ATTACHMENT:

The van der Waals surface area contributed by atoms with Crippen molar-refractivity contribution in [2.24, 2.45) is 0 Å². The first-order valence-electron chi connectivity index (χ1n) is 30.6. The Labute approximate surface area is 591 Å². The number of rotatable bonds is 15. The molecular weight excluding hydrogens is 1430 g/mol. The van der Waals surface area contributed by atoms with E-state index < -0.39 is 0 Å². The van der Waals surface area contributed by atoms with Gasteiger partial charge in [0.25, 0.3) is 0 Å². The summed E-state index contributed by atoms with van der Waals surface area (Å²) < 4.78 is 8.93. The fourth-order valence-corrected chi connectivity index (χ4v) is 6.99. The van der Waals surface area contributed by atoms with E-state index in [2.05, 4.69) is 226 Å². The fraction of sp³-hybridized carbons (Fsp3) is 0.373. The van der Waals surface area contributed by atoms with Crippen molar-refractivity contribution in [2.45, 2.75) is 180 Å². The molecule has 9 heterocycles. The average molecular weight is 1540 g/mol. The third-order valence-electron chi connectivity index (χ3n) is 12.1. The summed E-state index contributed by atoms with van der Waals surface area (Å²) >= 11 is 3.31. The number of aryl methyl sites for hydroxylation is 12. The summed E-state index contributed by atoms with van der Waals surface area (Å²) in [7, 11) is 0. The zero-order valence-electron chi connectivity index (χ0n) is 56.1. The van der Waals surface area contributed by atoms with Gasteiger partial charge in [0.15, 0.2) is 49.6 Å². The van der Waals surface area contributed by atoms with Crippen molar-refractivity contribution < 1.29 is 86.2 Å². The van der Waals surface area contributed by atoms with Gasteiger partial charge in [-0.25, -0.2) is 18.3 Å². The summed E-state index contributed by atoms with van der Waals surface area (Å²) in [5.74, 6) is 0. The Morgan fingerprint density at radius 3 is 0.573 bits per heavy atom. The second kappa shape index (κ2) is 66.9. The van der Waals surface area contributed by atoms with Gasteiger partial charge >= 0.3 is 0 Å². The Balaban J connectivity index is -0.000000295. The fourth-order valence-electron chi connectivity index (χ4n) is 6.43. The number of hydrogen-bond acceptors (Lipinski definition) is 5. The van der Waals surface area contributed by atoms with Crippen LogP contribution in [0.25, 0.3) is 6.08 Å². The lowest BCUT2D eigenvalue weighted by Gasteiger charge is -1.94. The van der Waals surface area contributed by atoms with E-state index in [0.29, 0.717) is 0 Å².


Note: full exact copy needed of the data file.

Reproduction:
The van der Waals surface area contributed by atoms with Crippen molar-refractivity contribution in [2.24, 2.45) is 0 Å². The first-order valence-electron chi connectivity index (χ1n) is 30.6. The Labute approximate surface area is 591 Å². The number of rotatable bonds is 15. The molecular weight excluding hydrogens is 1430 g/mol. The van der Waals surface area contributed by atoms with E-state index < -0.39 is 0 Å². The van der Waals surface area contributed by atoms with Gasteiger partial charge in [0.25, 0.3) is 0 Å². The summed E-state index contributed by atoms with van der Waals surface area (Å²) < 4.78 is 8.93. The fourth-order valence-corrected chi connectivity index (χ4v) is 6.99. The van der Waals surface area contributed by atoms with E-state index in [2.05, 4.69) is 226 Å². The fraction of sp³-hybridized carbons (Fsp3) is 0.373. The van der Waals surface area contributed by atoms with Crippen molar-refractivity contribution in [2.45, 2.75) is 180 Å². The molecule has 9 heterocycles. The average molecular weight is 1540 g/mol. The third-order valence-electron chi connectivity index (χ3n) is 12.1. The summed E-state index contributed by atoms with van der Waals surface area (Å²) >= 11 is 3.31. The number of aryl methyl sites for hydroxylation is 12. The summed E-state index contributed by atoms with van der Waals surface area (Å²) in [7, 11) is 0. The zero-order valence-electron chi connectivity index (χ0n) is 56.1. The van der Waals surface area contributed by atoms with Gasteiger partial charge in [0.15, 0.2) is 49.6 Å². The van der Waals surface area contributed by atoms with Crippen molar-refractivity contribution < 1.29 is 86.2 Å². The van der Waals surface area contributed by atoms with Gasteiger partial charge in [-0.25, -0.2) is 18.3 Å². The summed E-state index contributed by atoms with van der Waals surface area (Å²) in [5.74, 6) is 0. The Morgan fingerprint density at radius 3 is 0.573 bits per heavy atom. The second kappa shape index (κ2) is 66.9. The van der Waals surface area contributed by atoms with Gasteiger partial charge >= 0.3 is 0 Å². The Balaban J connectivity index is -0.000000295. The fourth-order valence-electron chi connectivity index (χ4n) is 6.43. The number of hydrogen-bond acceptors (Lipinski definition) is 5. The van der Waals surface area contributed by atoms with Crippen LogP contribution in [0.25, 0.3) is 6.08 Å². The lowest BCUT2D eigenvalue weighted by Gasteiger charge is -1.94. The van der Waals surface area contributed by atoms with E-state index in [0.29, 0.717) is 0 Å².